Epitaxial Nanotemplates for Strain Modulated Carrier Confinement in Silicon

Petz, Christopher, Materials Science - School of Engineering and Applied Science, University of Virginia
Floro, Jerrold, Department of Materials Science and Engineering, University of Virginia

The fundamental goal of this thesis is to characterize and assess the effects of strain, chemistry, and growth orientation on the structure of complex epitaxial heterostructures. In this dissertation, we discuss artificial patterning, formation, and encapsulation of Ge quantum dots (QDs).

Precise spatial ordering of QDs may enable predictable quantum states due to direct exchange interactions of confined carriers. The realization of anticipated quantum states may lead to unique functionalities such as cluster qubits and spintronic bandgap systems. In order to define exemplary quantum architectures, one must develop control over QD size and spatial arrangement on the sub-35 nm length scale. We employ fine-probe electron-beam irradiation to locally decompose ambient hydrocarbons onto a bare Si (001) surface. These carbonaceous patterns are annealed in UHV, forming ordered arrays of nanoscale SiC precipitates that may template subsequent epitaxial Ge and Si growth to form ordered hybrid Ge/SiC or Si/SiC QD arrays on ultra-small length scales.

First, we investigate the templated feature evolution during UHV annealing and subsequent Ge epitaxial overgrowth to identify key mechanisms that must be controlled in order to preserve pattern fidelity and reduce broadening of the nanodot size distribution. We find that to obtain the narrow size distribution required for spintronic applications, one must precisely control the total thermal budget.

Next, we show that sub-10 nm 3C-SiC nanodots form, in cube-on-cube epitaxial registry with the Si substrate. The SiC nanodots are fully relaxed by misfit dislocations, and exhibit small lattice rotations with respect to the substrate. Ge overgrowth at elevated deposition temperatures, followed by Si capping, results in expulsion of the Ge from SiC template sites due to the large chemical and lattice mismatch between Ge and C. Preliminary magnetotransport measurements of our templated nanostructures show significant promise for local strain-based confinement of carriers in ordered arrays.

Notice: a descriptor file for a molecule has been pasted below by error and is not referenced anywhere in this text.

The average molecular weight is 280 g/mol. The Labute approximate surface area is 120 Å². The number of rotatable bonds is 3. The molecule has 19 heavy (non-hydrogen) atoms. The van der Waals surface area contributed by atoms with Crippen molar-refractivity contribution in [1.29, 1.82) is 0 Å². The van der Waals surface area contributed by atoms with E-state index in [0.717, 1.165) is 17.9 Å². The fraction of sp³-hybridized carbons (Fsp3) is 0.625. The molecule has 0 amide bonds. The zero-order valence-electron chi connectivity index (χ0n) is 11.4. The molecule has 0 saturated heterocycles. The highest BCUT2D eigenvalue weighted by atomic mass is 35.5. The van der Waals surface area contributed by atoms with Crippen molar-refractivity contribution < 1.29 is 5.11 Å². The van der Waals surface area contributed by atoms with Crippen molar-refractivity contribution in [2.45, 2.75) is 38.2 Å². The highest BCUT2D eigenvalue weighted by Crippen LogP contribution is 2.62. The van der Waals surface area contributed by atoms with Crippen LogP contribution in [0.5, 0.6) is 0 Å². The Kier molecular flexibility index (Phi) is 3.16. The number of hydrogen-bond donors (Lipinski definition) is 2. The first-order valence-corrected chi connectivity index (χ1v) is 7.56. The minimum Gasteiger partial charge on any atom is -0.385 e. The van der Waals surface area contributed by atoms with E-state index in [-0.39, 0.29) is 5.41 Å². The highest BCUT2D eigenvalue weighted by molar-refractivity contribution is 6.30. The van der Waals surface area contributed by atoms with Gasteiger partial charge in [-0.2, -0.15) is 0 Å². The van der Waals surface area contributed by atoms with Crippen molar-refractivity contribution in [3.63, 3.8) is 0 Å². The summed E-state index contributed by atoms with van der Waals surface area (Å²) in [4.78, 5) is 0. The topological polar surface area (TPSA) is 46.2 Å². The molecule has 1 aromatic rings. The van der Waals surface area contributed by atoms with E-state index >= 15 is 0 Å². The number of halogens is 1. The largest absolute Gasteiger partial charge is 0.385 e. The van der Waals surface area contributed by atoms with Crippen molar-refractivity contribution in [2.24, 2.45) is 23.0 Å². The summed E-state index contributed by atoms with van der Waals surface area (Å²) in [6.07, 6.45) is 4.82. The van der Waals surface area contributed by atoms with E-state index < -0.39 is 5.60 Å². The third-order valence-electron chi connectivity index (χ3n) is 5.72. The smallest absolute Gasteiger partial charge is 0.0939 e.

Lastly, we have investigated low temperature epitaxial breakdown of inhomogeneously strained Si capping layers. By growing Si films on coherently strained GeSi quantum dot surfaces, we differentiate effects of surface roughness, strain, and growth orientation on the mechanism of epitaxial breakdown. Using atomic force microscopy and high resolution cross-sectional transmission electron microscopy we find that while local lattice strain up to 2% has a negligible effect, growth on higher-index facets such as {113} significantly reduces the local breakdown thickness. Nanoscale growth mound formation is observed above all facet orientations. Since diffusion lengths depend directly on the surface orientation, we relate the variation in epitaxial thickness to low temperature stability of specific growth facets and on the average size of kinetically limited growth mounds.

These experiments elucidate two technologically significant results: (1) a metric for selection of growth temperature in order to achieve high epitaxial quality Si encapsulation and (2) SiC based patterning routes can provide modulated carrier confinement potentials on relevant length scales for realization of high quality spintronic devices.

PHD (Doctor of Philosophy)
epitaxy, Si, Ge, SiGe, MBE, molecular beam epitaxy
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